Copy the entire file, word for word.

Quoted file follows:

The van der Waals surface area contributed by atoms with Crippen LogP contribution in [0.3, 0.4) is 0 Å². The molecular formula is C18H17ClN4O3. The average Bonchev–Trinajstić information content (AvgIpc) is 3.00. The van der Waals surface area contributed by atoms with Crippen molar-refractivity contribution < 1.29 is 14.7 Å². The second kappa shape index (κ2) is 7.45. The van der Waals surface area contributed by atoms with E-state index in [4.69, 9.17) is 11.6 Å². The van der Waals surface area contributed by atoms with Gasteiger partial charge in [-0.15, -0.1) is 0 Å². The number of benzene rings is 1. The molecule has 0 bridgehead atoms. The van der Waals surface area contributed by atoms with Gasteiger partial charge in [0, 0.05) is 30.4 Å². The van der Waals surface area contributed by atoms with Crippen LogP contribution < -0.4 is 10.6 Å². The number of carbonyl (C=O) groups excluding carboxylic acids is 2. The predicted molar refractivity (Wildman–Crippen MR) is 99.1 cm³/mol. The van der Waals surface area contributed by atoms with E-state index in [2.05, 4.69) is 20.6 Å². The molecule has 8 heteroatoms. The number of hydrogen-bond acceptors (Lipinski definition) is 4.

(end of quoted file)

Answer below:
The van der Waals surface area contributed by atoms with Crippen LogP contribution in [0.3, 0.4) is 0 Å². The molecular formula is C18H17ClN4O3. The average Bonchev–Trinajstić information content (AvgIpc) is 3.00. The van der Waals surface area contributed by atoms with Crippen molar-refractivity contribution < 1.29 is 14.7 Å². The second kappa shape index (κ2) is 7.45. The van der Waals surface area contributed by atoms with E-state index in [4.69, 9.17) is 11.6 Å². The van der Waals surface area contributed by atoms with Gasteiger partial charge in [-0.15, -0.1) is 0 Å². The number of benzene rings is 1. The molecule has 0 bridgehead atoms. The van der Waals surface area contributed by atoms with Gasteiger partial charge in [0, 0.05) is 30.4 Å². The van der Waals surface area contributed by atoms with Crippen LogP contribution < -0.4 is 10.6 Å². The number of carbonyl (C=O) groups excluding carboxylic acids is 2. The predicted molar refractivity (Wildman–Crippen MR) is 99.1 cm³/mol. The van der Waals surface area contributed by atoms with E-state index in [2.05, 4.69) is 20.6 Å². The molecule has 8 heteroatoms. The number of hydrogen-bond acceptors (Lipinski definition) is 4.